Bishop Keynote: Science of Nutrition Defining Better Diet Approaches
Poor diet is recognized as an impediment to cardiovascular health and poor knowledge of the emerging science of diet also is an impediment to cardiovascular health. A growing body of recent research has found common denominators in diets that can have a positive impact on health, but these advances may not be well understood by health care providers.
Dariush Mozaffarian, MD, MPH, FACC, the Dean and Jean Mayer Professor at the Gerald J. and Dorothy R. Friedman School of Nutrition Science and Policy at Tufts University, will discuss the most effective science-based priorities of diets when he presents today's Louis F. Bishop Keynote. Researchers are starting to catalog thousands of bioactive nutrients, such as phenolics and flavonols, which are different from essential nutrients and can affect general health. In his Keynote, he will discuss the physiologic effects of bioactive nutrients in foods.
The Louis F. Bishop Keynote, "Common Ground: What Do Heart-Healthy Diets Have in Common?" will be presented today during the Lifestyle Medicine Intensive Session I from noon – 1:15 p.m. ET in Room 146C.
He will also explore the role of minimally processed, fiber-rich foods that feed the microbiome. More is being learned about the role of these foods in supporting healthy microbes in the gut, which play a key role in health and disease.
Additionally, Mozaffarian will speak to the need to reduce the intake of acellular carbohydrates, such as starches and sugar that have been refined and processed to be removed from their natural intact plant cellular structures.
Two other factors in a heart-healthy diet that Mozaffarian will also discuss include the negative effects of focusing on the role of any isolated nutrient, such as vitamin D or saturated fat, or only on diet quantity, that is calories, rather than diet quality.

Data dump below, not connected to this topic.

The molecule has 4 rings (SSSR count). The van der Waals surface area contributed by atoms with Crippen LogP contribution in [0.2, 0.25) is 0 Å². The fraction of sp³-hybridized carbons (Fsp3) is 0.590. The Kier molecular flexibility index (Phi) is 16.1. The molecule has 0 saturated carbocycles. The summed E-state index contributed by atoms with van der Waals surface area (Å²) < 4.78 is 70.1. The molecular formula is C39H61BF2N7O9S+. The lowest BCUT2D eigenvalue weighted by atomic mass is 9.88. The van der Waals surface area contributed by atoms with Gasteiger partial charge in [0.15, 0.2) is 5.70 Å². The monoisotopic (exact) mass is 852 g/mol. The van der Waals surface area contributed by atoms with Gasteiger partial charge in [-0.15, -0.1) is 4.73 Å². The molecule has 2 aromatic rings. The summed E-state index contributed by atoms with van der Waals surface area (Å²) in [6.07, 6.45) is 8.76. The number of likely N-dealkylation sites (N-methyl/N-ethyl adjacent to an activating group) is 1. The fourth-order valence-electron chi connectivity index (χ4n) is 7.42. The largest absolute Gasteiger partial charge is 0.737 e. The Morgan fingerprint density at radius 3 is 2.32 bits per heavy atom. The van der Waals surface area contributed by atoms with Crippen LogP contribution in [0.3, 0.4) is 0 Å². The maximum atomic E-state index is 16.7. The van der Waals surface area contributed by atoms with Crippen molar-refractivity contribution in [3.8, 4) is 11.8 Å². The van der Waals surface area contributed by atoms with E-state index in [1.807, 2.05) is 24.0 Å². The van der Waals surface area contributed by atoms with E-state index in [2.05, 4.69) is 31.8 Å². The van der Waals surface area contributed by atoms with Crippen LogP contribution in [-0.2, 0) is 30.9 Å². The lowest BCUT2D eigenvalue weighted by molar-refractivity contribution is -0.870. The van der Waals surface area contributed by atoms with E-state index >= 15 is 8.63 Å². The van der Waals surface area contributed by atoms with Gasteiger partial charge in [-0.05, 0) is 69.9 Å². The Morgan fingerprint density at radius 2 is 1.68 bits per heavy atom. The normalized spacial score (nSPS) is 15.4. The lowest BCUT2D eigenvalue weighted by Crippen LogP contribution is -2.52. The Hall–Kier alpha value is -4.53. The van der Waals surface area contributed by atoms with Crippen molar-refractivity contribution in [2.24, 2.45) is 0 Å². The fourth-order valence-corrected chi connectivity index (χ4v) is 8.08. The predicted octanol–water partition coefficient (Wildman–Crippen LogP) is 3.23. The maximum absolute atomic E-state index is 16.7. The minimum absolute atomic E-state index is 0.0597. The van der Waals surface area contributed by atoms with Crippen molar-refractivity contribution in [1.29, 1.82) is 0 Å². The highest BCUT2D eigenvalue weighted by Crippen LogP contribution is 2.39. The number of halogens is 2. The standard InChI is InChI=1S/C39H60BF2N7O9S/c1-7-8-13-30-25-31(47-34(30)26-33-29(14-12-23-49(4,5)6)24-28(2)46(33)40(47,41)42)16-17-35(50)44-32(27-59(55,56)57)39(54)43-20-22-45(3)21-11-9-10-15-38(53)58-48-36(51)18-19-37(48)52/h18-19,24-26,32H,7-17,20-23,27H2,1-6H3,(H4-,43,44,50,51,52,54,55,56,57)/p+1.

"It is important to review these scientific advances to highlight how the science is converging toward a common set of dietary priorities. Poor diet is the leading cause of cardiovascular disease and overall poor health," he says, adding that poor nutrition contributes to nearly half of the deaths caused by cardiovascular disease and diabetes in the U.S.
Dariush Mozaffarian, MD, MPH, FACC
Mozaffarian says his interest in nutrition started in medical school, where he saw links between poor diet and disease. Since then, those observations have been confirmed by robust science as the science of nutrition has entered a new age.
"We have learned a lot about what defines a healthy diet for heart disease, diabetes and obesity. At the same time, while there is much consensus there is also much uncertainty. For the average cardiologist, what is the best diet may be unclear," he says. "Over the last 25 years of my career, I've tried to not rely on conventional thinking but to look at the science objectively and understand how it is relevant to my patients."
Tackling this subject in his Keynote is a perfect tribute to Louis F. Bishop, MD, who was a founder of the American College of Sports Medicine, Mozaffarian says. "He was ahead of his time in recognizing the importance of lifestyle and prevention."
Keywords: ACC22, ACC Annual Scientific Session, Newspaper Article, ACC Scientific Session Newspaper
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